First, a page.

How to move the office to real time IM on ejabberd

During a pandemic, businesses around the world face the same fundamental problem: how to quickly move office staff to work remotely from home? You need an instant messaging (IM) platform like the ejabberd real time IM server. Of course, you can choose other cloud services, but they come with a common set of problems:

  • Your business becomes very dependent on an external service. Any downtime means your office goes silent (ekhm, MS Teams).
  • Your business inherits all the vulnerabilities of the external service. Your office staff is open to hacking (ekhm, Zoom…).
  • Your business costs aren’t scalable. External services charge by the seat, so your bill becomes significant overnight and grows when your office grows.

Deploying your own IM solution may sound like a weeks-long project for your IT department. But in fact with ejabberd real time IM server it’s quick and free. And you will be using an open source software, on hardware you control and can properly secure.

In this tutorial, I’ll describe how to setup an ejabberd real time IM platform. In my next tutorial, I’ll describe how to add video calling to ejabberd.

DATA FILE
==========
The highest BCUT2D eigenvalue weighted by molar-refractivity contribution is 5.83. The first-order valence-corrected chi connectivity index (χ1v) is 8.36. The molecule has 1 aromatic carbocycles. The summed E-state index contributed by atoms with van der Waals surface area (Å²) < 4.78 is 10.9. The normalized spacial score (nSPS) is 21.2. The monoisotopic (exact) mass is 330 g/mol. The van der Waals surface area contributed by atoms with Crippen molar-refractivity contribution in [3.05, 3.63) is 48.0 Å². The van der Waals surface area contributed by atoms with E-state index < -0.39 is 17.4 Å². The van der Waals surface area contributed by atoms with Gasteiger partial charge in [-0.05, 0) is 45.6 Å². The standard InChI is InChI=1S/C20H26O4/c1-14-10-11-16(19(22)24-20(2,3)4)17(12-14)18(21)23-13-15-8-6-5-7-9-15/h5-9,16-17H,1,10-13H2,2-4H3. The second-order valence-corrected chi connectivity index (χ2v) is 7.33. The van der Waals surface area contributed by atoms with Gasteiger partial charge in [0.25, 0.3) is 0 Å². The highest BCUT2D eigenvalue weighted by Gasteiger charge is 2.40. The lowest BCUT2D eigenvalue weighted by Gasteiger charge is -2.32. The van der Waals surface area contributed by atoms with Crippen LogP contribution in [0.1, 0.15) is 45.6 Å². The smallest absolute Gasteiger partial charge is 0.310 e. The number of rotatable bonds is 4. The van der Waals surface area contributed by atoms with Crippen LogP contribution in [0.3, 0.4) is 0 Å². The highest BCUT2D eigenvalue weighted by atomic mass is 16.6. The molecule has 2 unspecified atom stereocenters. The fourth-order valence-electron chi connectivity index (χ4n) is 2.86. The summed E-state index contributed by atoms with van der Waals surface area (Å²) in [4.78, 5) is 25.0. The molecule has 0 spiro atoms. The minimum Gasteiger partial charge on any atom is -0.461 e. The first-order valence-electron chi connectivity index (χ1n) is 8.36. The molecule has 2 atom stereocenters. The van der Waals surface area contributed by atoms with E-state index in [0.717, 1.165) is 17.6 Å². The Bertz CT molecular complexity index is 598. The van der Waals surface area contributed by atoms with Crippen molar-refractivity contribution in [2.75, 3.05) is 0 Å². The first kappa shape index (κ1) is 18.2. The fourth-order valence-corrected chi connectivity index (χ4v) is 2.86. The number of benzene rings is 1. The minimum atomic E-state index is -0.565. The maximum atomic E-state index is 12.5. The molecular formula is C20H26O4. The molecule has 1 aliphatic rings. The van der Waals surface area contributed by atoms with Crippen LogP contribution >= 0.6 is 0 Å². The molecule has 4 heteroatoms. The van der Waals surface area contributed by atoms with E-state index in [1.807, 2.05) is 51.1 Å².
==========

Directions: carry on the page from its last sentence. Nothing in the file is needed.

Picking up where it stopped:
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ejabberd real time IM server

Install ejabberd real time IM server

You can set up your ejabberd real time IM platform on a VPS server. Or on a server inside your company VPN. You can even install it on a laptop. Just make sure it’s connected to the Web using a static IP. And your Internet router forwards the necessary ports, so the laptop is reachable from the outside world.

You can install ejabberd real time IM server on any Linux, Windows or macOS machine. Follow this guide and install ejabberd on a system of your choice »

For the purpose of this tutorial, I will be installing ejabberd 20.03 on a small VPS running Debian Linux. I start with downloading the correct ejabberd real time IM server installer to my home directory and installing it:

wget -O ejabberd_20.03.deb
apt install ./ejabberd_20.03.deb

Global configuration files are installed in /opt/ejabberd while the current version binaries are in /opt/ejabberd-20.03. Let’s look into the main configuration file: